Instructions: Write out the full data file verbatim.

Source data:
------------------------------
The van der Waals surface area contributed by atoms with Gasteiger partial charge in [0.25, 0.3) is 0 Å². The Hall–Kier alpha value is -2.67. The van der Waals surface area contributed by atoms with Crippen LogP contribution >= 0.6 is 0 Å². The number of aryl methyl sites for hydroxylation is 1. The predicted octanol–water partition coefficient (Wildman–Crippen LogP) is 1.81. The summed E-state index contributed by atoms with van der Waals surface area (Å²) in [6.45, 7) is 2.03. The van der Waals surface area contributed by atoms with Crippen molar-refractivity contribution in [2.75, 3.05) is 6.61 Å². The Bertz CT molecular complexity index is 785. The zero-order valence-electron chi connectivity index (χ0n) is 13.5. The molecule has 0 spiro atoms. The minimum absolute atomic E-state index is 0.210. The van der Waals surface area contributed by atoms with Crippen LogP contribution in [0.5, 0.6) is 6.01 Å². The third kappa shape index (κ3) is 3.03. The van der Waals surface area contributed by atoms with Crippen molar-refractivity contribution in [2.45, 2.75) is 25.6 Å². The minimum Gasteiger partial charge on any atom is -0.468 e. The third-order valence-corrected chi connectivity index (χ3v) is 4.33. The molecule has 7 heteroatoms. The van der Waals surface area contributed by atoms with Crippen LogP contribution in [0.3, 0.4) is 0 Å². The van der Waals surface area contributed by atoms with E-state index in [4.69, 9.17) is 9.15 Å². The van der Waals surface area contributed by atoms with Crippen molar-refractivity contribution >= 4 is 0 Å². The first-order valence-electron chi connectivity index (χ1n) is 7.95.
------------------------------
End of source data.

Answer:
The van der Waals surface area contributed by atoms with Gasteiger partial charge in [0.25, 0.3) is 0 Å². The Hall–Kier alpha value is -2.67. The van der Waals surface area contributed by atoms with Crippen LogP contribution >= 0.6 is 0 Å². The number of aryl methyl sites for hydroxylation is 1. The predicted octanol–water partition coefficient (Wildman–Crippen LogP) is 1.81. The summed E-state index contributed by atoms with van der Waals surface area (Å²) in [6.45, 7) is 2.03. The van der Waals surface area contributed by atoms with Crippen molar-refractivity contribution in [2.75, 3.05) is 6.61 Å². The Bertz CT molecular complexity index is 785. The zero-order valence-electron chi connectivity index (χ0n) is 13.5. The molecule has 0 spiro atoms. The minimum absolute atomic E-state index is 0.210. The van der Waals surface area contributed by atoms with Crippen LogP contribution in [0.5, 0.6) is 6.01 Å². The third kappa shape index (κ3) is 3.03. The van der Waals surface area contributed by atoms with Crippen molar-refractivity contribution in [2.45, 2.75) is 25.6 Å². The minimum Gasteiger partial charge on any atom is -0.468 e. The third-order valence-corrected chi connectivity index (χ3v) is 4.33. The molecule has 7 heteroatoms. The van der Waals surface area contributed by atoms with Crippen LogP contribution in [0.3, 0.4) is 0 Å². The van der Waals surface area contributed by atoms with E-state index in [4.69, 9.17) is 9.15 Å². The van der Waals surface area contributed by atoms with Crippen molar-refractivity contribution >= 4 is 0 Å². The first-order valence-electron chi connectivity index (χ1n) is 7.95.